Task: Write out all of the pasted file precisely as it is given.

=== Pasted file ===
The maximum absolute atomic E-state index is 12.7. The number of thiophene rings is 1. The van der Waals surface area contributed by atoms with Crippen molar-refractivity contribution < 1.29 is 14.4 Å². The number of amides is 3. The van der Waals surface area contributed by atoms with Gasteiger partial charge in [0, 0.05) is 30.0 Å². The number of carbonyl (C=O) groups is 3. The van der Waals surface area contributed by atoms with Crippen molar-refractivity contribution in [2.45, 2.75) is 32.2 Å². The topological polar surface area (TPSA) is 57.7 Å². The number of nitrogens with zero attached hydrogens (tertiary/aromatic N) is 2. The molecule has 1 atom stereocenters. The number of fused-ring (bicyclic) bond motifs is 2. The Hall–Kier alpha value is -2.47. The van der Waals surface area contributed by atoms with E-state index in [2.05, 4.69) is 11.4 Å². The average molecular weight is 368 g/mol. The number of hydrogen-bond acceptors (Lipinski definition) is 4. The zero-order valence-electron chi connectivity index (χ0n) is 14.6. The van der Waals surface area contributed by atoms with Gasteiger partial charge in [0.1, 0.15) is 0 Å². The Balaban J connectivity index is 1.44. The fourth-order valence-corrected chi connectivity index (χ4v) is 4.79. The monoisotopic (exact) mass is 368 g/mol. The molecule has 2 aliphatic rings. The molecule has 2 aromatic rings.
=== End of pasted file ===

The maximum absolute atomic E-state index is 12.7. The number of thiophene rings is 1. The van der Waals surface area contributed by atoms with Crippen molar-refractivity contribution < 1.29 is 14.4 Å². The number of amides is 3. The van der Waals surface area contributed by atoms with Gasteiger partial charge in [0, 0.05) is 30.0 Å². The number of carbonyl (C=O) groups is 3. The van der Waals surface area contributed by atoms with Crippen molar-refractivity contribution in [2.45, 2.75) is 32.2 Å². The topological polar surface area (TPSA) is 57.7 Å². The number of nitrogens with zero attached hydrogens (tertiary/aromatic N) is 2. The molecule has 1 atom stereocenters. The number of fused-ring (bicyclic) bond motifs is 2. The Hall–Kier alpha value is -2.47. The van der Waals surface area contributed by atoms with E-state index in [2.05, 4.69) is 11.4 Å². The average molecular weight is 368 g/mol. The number of hydrogen-bond acceptors (Lipinski definition) is 4. The zero-order valence-electron chi connectivity index (χ0n) is 14.6. The van der Waals surface area contributed by atoms with Gasteiger partial charge in [0.1, 0.15) is 0 Å². The Balaban J connectivity index is 1.44. The fourth-order valence-corrected chi connectivity index (χ4v) is 4.79. The monoisotopic (exact) mass is 368 g/mol. The molecule has 2 aliphatic rings. The molecule has 2 aromatic rings.